To be honest I didn't notice any dragging from the center part of the pin, but it might be that I didn't concentrate on that.
Kind regards,

Michal
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femurat

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Post Sat Sep 26, 2020 8:59 pm

Re: FAB euro cylinders

least wrote:To be honest I didn't notice any dragging from the center part of the pin, but it might be that I didn't concentrate on that.


Or maybe they don't. I was just guessing, by the aspect of the pins. You have first hand experience, if you didn't feel it, there wasn't.

Good luck for your next challenge!

Cheers :)
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edocdab

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Post Sun Sep 27, 2020 12:58 pm

Re: FAB euro cylinders

It's nice to read the changes for better security in this thread. The way you build it up is showing the differences clearly and it's interesting to see the next parts of this series! Good luck with picking the next lock Michal :)
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least

Familiar Face

Posts: 28

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Location: Czech Republic

Post Sun Sep 27, 2020 6:41 pm

Re: FAB euro cylinders

femurat wrote:Or maybe they don't. I was just guessing, by the aspect of the pins. You have first hand experience, if you didn't feel it, there wasn't.


Actually today I tried the other side of the lock and I definitely felt a different feedback - not as smooth as the part near the top...
The thing is, that today I feel things that I didn't feel a month ago (I really started only a few months ago), so thank you for pointing that out...

edocdab wrote:It's nice to read the changes for better security in this thread. The way you build it up is showing the differences clearly and it's interesting to see the next parts of this series! Good luck with picking the next lock Michal :)



To be honest I'm also interested in what the rest of the line is going to offer - will report back as soon as I manage to get them and pick them... If only these better lock weren't so expensive...
Kind regards,

Michal
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Familiar Face

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Post Tue Oct 06, 2020 2:32 pm

Re: FAB euro cylinders

FAB 2018?
This euro cylinder (if I managed to identify it correctly) is an older version of FAB 200, and was a grade 3. It contains no drilling protection whatsoever, and very decevingly no security pins... The keyway is paracentric and the bitting on this particular lock is also quite nasty.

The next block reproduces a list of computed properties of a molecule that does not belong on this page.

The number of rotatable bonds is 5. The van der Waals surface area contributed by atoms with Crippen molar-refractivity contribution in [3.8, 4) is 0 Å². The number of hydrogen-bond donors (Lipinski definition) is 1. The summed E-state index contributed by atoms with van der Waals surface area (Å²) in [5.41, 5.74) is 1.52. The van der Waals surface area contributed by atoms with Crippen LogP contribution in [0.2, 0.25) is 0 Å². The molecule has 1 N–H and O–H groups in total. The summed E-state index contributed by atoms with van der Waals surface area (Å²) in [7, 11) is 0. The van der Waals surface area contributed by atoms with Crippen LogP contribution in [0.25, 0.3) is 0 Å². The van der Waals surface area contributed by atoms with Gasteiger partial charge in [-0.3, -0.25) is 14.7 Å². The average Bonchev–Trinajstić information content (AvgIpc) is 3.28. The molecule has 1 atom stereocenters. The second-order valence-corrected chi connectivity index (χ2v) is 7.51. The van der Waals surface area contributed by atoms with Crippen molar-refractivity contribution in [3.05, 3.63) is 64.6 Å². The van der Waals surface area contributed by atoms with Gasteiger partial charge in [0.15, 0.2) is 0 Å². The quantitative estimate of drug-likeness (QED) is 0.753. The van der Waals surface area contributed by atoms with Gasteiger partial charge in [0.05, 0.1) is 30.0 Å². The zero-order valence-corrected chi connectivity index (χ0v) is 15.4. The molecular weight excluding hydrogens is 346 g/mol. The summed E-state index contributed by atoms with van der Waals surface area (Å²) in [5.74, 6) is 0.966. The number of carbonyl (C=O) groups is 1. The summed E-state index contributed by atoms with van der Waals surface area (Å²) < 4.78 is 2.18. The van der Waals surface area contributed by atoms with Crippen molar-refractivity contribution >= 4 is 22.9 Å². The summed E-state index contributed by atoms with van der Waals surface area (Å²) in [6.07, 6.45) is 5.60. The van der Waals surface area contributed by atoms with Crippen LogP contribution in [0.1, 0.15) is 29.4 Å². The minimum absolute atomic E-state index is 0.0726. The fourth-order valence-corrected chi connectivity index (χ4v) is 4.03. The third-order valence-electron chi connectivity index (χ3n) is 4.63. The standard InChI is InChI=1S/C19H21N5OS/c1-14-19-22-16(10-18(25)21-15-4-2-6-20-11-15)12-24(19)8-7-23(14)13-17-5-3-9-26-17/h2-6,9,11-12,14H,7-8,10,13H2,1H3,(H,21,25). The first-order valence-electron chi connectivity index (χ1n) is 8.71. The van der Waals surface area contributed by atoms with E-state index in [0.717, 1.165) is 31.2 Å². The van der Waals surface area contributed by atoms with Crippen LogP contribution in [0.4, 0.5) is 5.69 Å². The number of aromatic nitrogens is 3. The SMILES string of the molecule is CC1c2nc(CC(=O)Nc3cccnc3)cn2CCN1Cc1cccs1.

FAB-BT3.jpg

One might assume it would be easy to pick (I did - boy was I wrong) - but the drivers are slightly thinned at the end and they make picking very frustrating (you never know if the lock pops in the next second or the next week :smile: )...

This particular lock was in daily use in a boiler room for many years - taken that into account, it looks quite well. I was able to pick it with normal pins just fine (although a deep hook was necessary), but with the original pins I gathered enough courage to try to pick it only now (this half took longer than the 6 pinner above).
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Familiar Face

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Post Thu Oct 15, 2020 6:17 pm

Re: FAB euro cylinders

FAB 1000 U4BDNs
This is a grade 4 cylinder, the second best that FAB currently offers.
It is a five pinner with a narrow paracentric keyway, similar to the 2060 above.
It features a passive side pins used probably for some master-keying schemes, a ridiculous amount of anti-drill protection and also two anti-bump pins.
The key bitting is usually fairly challenging thanks to the RBC pins (here especially pin 5 hidden behind pin4).

FAB1000_gut.jpg


This particular lock taught me two important lessons:
First - don't overestimate your enemy. I spent almost an hour trying desperately to make any pin bind; I suspected the RBC (anti-bump) pin is causing this trouble, because they mostly bind first and can be a pain to set if hidden behind a high pin. I I felt three pins, then a gap that I suspected the RBC pin sits in and then there was something that somewhat resembled a pin, but not quite. Funny thing is, that I felt the actual chamber one, but I haven't felt the pin in it, so I ignored it. I tried both sides of the lock, both tensioning directions, to no avail. Finally, when trying different tension wrench, I noticed that the pin 1 is sitting very low in the core - I completely missed it and that was the reason why I was trying to set pin 5 without a success - there was none...
Second - make sure you know where the pins are :???: I was so keen to pick this lock, that I was constantly overlooking the pin 1 (as it was hidden behind my tension wrench). When I realized what was going on, after setting pin 1 the rest pretty much fell into place in a few moments.

To be honest, besides the pin 1 blunder, pickingwise the lock much less of a challenge than many of the lower grade locks that I managed to pick so far - besides the RBC pins, that are a problem when you don't have a deep enough hook, that one spool doesn't cause too much of a grief.

FAB1000_prot.jpg

Funny thing is, that this lock might take longer to drill, than pick - there are 5 steel inserts in the bible, two steel driver pins, one ball bearing and whooping eleven steel inserts in the core...
What also puzzles me is a complete absence of anti-snap protections...

Now all that remains is the FAB 2000; fortunately I managed to find a FAB Dynamic (no longer in production), which is a five pins/10 sliders monster; I just started to practice with Yale Superior, so when I feel I can handle the sliders well enough, I'll give it a shot.